I don't care one speck for so-called "modern" (abstract?) dreck--stuff that has no more perspective than could be produced by an average elementary school kid, & I REALLY dislike what I call "dropcloth art" [read: stuff like Jackson Pollock churned out].

Your thoughts?

What painters strike your fancy?



For a moment pretend she, not you, are in control in this situation. For a moment, pretend she is not helpless.

Let's pretend you cut classes at grade school and go over to this woman (irrespective of who she is). With your bag still slung across your shoulder, your hair unkempt - a fifteen year old boy - you're standing outside her door - eyes locked on her beautiful naked form - waiting for her to give you a come hither sign - wanting to touch her.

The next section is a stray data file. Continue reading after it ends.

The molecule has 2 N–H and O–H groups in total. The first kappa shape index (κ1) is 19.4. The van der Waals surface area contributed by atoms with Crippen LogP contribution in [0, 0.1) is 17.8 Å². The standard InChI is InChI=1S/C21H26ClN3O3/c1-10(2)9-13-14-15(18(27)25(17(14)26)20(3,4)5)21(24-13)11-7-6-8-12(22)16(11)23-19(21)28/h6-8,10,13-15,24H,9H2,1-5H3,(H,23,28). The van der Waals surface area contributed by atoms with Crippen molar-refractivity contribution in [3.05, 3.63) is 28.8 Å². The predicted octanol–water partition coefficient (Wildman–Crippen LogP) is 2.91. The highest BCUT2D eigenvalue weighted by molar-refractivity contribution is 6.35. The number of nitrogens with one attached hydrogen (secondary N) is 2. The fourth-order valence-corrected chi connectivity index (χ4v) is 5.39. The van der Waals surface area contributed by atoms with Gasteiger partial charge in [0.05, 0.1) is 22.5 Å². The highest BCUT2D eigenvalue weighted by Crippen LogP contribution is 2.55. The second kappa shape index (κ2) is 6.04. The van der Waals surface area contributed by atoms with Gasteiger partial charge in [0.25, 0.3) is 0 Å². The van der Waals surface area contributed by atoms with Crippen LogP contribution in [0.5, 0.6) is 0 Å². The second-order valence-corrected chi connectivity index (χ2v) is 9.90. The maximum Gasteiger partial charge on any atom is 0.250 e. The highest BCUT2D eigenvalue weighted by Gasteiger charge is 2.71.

Maybe she is a queen of temptation? Maybe she enjoys teasing young boys! You can't say anything for sure till you see her face.

As long as the painting is open to interpretations other than yours (and with the face in the dark that is achieved perfectly) - I think the artist is doing just fine.

John - Woooooooooo



First, I never said that my interpretation is the only interpretation, nor do I expect anyone to conform their views to mine. It is interesting to hear other informed views, & I may or may not alter my view based on something I learn from other(s). I would like to think that I might also pass something of value on to someone else, but I have no expecations of others in that regard. To pass on a Louis Armstrong quotation I seem to recall seeing somewhere around here...

"There are some people who if they don't know, you can't tell 'em."